New Mexico Hospital Battles Addiction with High Tech Prescriptions To Reach Out to Navajo Reservations

Rehoboth McKinley Christian Health Care Services’ behavioral healthcare innovations have captured the attention of the healthcare industry

Published July 22, 2018

By David Dallago, Former Chairman of McKinley County Commission

David Conejo

GALLUP, N. M. — New Mexican organizations are combining new behavioral health high tech and low-tech strategies to fight addiction across Navajo reservations in Northern New Mexico. In addressing some of the root causes of these issues, the W.K. Kellogg Foundation introduced the Pathway’s Project, a four-year program that began this year to identify and address many of the underlying causes of these conditions. They identified Bernalillo, Dona Ana, Gallup-McKinley and San Juan County as locations to launch job creation programs.

Organizations such as Gallup’s Na’ Nihzhoozhi Center Inc.  (NCI) has 26,000 admissions every year and is the nation’s busiest treatment center with many repeat customers. The detox center was the result of an effort 30 years ago which began when more than 5,000 people marched from Gallup to Santa Fe to demand assistance from state lawmakers and received a $400,000.00 for a study to build a detoxification center. The hospital then received two-million-dollars in an ongoing yearly federal grant out of which NCI was born.

The leader of that effort in the 80s and 90s was David Conejo who returned in 2014 as the CEO of Rehoboth McKinley Christian Health Care Services (RMCHCS) where he continues to lead the fight against addiction with traditional tactics, but also behavioral healthcare innovations which have captured the attention of the healthcare industry.

Turing the Tables on Addiction

When he became CEO of RMCHCS a few years ago, he took a financially failing hospital and turned it around with the help of William Kiefer, Ph. D who is the hospital’s chief operating officer. Recognizing the root cause of the region’s health problem was addiction, Conejo revitalized a former rehab building on the hospital’s grounds and with some fundraising he launched the Behavioral Health Treatment Center.

The center is operated by Ophelia Reeder, along time health care advocate for the Navajo Nation and a board member of the Gallup Indian Medical Center. Bill Camorata, a former addict, is the Behavioral Special Projects Director.  He opened “Bill’s Place”, an outdoors facility where he and hospital volunteers treated the homeless with meals, clothing and medical triage as part of Gallup’s Immediate Action Group which he founded and serves as president.  The center has treated more than 200 addicted residents since the center opened in 2015 and has a staff of 30 who manage resident’s case work, provide behavioral health services and are certified in peer support.

Health Information Technology in High Gear

David Dallago

From this traditional form of behavioral health addiction treatment, Conejo has turned to health information technology in his pursuit of behavioral health care remedies. He leveraged government insurance changes in Medicare and Medicaid Services (CMS), under the Obama Administration. Rather than traditional acute care services, CMS began to shift its focus on preventive care, identifying a 6:1 cost savings ratio.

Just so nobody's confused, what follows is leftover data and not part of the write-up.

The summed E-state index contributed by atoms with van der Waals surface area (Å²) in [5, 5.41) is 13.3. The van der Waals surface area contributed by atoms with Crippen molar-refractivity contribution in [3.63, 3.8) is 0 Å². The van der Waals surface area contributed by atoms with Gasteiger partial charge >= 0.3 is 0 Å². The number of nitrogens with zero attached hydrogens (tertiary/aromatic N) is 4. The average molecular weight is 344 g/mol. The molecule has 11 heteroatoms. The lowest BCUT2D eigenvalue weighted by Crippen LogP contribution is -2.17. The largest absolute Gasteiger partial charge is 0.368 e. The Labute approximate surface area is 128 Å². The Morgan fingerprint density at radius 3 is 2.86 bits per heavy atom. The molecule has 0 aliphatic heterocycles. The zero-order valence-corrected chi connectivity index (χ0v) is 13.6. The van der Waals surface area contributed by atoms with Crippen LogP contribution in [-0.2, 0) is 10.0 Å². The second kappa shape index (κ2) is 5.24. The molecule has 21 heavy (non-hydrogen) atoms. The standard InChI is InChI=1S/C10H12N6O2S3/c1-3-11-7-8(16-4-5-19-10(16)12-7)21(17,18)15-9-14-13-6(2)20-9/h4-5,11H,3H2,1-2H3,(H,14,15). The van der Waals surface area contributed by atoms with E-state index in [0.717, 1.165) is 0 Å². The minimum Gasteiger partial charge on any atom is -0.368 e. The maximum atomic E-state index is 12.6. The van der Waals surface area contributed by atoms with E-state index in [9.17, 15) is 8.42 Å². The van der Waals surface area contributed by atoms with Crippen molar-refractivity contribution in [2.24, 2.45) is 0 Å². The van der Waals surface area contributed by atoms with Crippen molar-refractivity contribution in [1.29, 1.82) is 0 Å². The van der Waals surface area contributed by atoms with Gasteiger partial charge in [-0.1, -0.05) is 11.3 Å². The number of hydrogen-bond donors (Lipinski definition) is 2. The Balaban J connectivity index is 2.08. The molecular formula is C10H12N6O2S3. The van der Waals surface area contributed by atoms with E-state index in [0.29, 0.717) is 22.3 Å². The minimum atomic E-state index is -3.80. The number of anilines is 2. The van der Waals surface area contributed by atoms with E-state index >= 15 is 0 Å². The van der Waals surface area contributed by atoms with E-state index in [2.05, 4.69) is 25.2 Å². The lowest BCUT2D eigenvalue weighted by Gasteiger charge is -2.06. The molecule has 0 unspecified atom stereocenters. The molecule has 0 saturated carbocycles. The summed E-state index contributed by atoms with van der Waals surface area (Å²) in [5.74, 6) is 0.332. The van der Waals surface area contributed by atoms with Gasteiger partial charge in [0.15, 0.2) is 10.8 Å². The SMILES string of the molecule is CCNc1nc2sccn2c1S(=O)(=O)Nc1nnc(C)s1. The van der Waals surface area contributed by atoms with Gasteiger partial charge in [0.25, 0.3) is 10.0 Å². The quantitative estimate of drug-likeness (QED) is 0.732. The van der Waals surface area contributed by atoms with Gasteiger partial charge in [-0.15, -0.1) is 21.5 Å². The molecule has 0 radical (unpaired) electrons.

Conejo recognized that RMCHCS would benefit by offering preventative care services which fit perfectly with his behavioral care plans while creating a new revenue center through reimbursements by CMS. To achieve this, he recognized the need for the convergence of hospital information across clinical, financial, and operational systems.

At the end of 2017, Conejo teamed up with Zoeticx, a Silicon Valley based healthcare software company. The company provides healthcare system interoperability and applications designed to integrate and streamline hospital patient data for CMS services. The applications include Annual Wellness Visits (AWV) for patients over age 60, chronic care management for illnesses such as diabetes and care transition, the elusive link between physical and behavioral health services, the very apps Conejo needed to move forward.

Conejo installed the Zoeticx software to provide enhanced behavioral services to Gallup residents. He integrated data from the hospitals’ three clinics which enable tracking of wellness visits, provides patient’s doctors with a physical care assessment guide through preventative exams and maps out the risk factors for potential diseases in patient follow-up visits.

These apps also enabled him to integrate patient medical records in a way that could meet CMS and private insurers billing requirements. As a result, RMCHSC’s business is growing with almost full insurance compliance. In addition, RMCHCS has also received a bonus check for $80,000 from Medicare for containing costs, in addition to new revenues being generated.

As a benefit to Gallup residents, hospital physicians can now spend more time with patients. When patients come in for an exam, the physician already has the needed information about their meds, compliance and other important factors, enabling care givers to spend more time with patients and less time with the computer.

Telemedicine Next Step

Conejo’s next big technology push will be a telemedicine program enabling reservation patients to be seen by mobile healthcare physicians connected by satellite to the Internet to extend the hospital’s outreach to patients who can’t visit the hospital for various reasons.  This will enable patients to be treated as if they were at one of the hospital’s clinics with all their data entered into the appropriate systems and ready to be whisked off to the insurance organizations.

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